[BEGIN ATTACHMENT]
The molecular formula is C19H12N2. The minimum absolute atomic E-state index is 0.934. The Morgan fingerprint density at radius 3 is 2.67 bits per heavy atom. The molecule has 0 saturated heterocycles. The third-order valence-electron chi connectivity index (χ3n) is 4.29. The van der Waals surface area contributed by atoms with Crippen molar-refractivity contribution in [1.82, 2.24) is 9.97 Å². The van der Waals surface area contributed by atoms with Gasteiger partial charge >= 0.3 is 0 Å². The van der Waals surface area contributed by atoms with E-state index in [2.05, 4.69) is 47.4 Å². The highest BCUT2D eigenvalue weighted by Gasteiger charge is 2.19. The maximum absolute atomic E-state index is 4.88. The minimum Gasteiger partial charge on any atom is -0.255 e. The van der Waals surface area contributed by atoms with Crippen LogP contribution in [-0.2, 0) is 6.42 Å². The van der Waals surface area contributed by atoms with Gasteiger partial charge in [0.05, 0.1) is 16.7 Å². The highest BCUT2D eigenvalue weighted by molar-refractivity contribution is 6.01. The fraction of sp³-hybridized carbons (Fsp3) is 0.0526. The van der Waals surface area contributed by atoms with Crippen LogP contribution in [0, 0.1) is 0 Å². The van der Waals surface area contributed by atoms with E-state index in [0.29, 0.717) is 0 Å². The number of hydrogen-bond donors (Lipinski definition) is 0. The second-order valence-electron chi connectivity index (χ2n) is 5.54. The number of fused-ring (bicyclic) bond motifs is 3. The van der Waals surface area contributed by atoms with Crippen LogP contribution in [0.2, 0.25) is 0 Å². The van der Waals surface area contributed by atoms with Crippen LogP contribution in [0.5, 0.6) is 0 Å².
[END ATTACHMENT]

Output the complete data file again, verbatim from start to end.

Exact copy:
The molecular formula is C19H12N2. The minimum absolute atomic E-state index is 0.934. The Morgan fingerprint density at radius 3 is 2.67 bits per heavy atom. The molecule has 0 saturated heterocycles. The third-order valence-electron chi connectivity index (χ3n) is 4.29. The van der Waals surface area contributed by atoms with Crippen molar-refractivity contribution in [1.82, 2.24) is 9.97 Å². The van der Waals surface area contributed by atoms with Gasteiger partial charge >= 0.3 is 0 Å². The van der Waals surface area contributed by atoms with E-state index in [2.05, 4.69) is 47.4 Å². The highest BCUT2D eigenvalue weighted by Gasteiger charge is 2.19. The maximum absolute atomic E-state index is 4.88. The minimum Gasteiger partial charge on any atom is -0.255 e. The van der Waals surface area contributed by atoms with Crippen LogP contribution in [-0.2, 0) is 6.42 Å². The van der Waals surface area contributed by atoms with Gasteiger partial charge in [0.05, 0.1) is 16.7 Å². The highest BCUT2D eigenvalue weighted by molar-refractivity contribution is 6.01. The fraction of sp³-hybridized carbons (Fsp3) is 0.0526. The van der Waals surface area contributed by atoms with Crippen LogP contribution in [0, 0.1) is 0 Å². The van der Waals surface area contributed by atoms with E-state index in [0.29, 0.717) is 0 Å². The number of hydrogen-bond donors (Lipinski definition) is 0. The second-order valence-electron chi connectivity index (χ2n) is 5.54. The number of fused-ring (bicyclic) bond motifs is 3. The van der Waals surface area contributed by atoms with Crippen LogP contribution in [0.2, 0.25) is 0 Å². The van der Waals surface area contributed by atoms with Crippen LogP contribution in [0.5, 0.6) is 0 Å².